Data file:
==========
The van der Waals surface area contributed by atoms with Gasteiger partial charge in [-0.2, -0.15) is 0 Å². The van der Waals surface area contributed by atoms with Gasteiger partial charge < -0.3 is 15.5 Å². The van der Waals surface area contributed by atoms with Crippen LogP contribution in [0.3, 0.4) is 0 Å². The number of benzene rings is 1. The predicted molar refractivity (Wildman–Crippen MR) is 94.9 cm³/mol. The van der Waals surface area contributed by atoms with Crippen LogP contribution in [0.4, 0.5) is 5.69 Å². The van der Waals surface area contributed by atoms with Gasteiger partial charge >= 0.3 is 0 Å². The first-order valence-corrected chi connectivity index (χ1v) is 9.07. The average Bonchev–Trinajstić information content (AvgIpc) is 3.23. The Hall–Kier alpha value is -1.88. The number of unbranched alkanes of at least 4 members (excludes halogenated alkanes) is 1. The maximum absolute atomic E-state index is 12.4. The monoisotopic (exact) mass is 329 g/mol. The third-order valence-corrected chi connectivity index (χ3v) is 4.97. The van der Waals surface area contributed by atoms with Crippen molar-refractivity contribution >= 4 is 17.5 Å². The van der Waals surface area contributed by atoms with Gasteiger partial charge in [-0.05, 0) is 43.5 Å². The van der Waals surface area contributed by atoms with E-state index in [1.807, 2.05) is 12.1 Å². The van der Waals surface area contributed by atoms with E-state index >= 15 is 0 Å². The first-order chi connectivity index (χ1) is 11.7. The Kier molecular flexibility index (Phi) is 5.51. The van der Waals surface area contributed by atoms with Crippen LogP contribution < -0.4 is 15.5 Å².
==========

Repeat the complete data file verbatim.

The van der Waals surface area contributed by atoms with Gasteiger partial charge in [-0.2, -0.15) is 0 Å². The van der Waals surface area contributed by atoms with Gasteiger partial charge < -0.3 is 15.5 Å². The van der Waals surface area contributed by atoms with Crippen LogP contribution in [0.3, 0.4) is 0 Å². The number of benzene rings is 1. The predicted molar refractivity (Wildman–Crippen MR) is 94.9 cm³/mol. The van der Waals surface area contributed by atoms with Crippen LogP contribution in [0.4, 0.5) is 5.69 Å². The van der Waals surface area contributed by atoms with Gasteiger partial charge >= 0.3 is 0 Å². The first-order valence-corrected chi connectivity index (χ1v) is 9.07. The average Bonchev–Trinajstić information content (AvgIpc) is 3.23. The Hall–Kier alpha value is -1.88. The number of unbranched alkanes of at least 4 members (excludes halogenated alkanes) is 1. The maximum absolute atomic E-state index is 12.4. The monoisotopic (exact) mass is 329 g/mol. The third-order valence-corrected chi connectivity index (χ3v) is 4.97. The van der Waals surface area contributed by atoms with Crippen molar-refractivity contribution >= 4 is 17.5 Å². The van der Waals surface area contributed by atoms with Gasteiger partial charge in [-0.05, 0) is 43.5 Å². The van der Waals surface area contributed by atoms with E-state index in [1.807, 2.05) is 12.1 Å². The van der Waals surface area contributed by atoms with E-state index >= 15 is 0 Å². The first-order chi connectivity index (χ1) is 11.7. The Kier molecular flexibility index (Phi) is 5.51. The van der Waals surface area contributed by atoms with Crippen LogP contribution < -0.4 is 15.5 Å².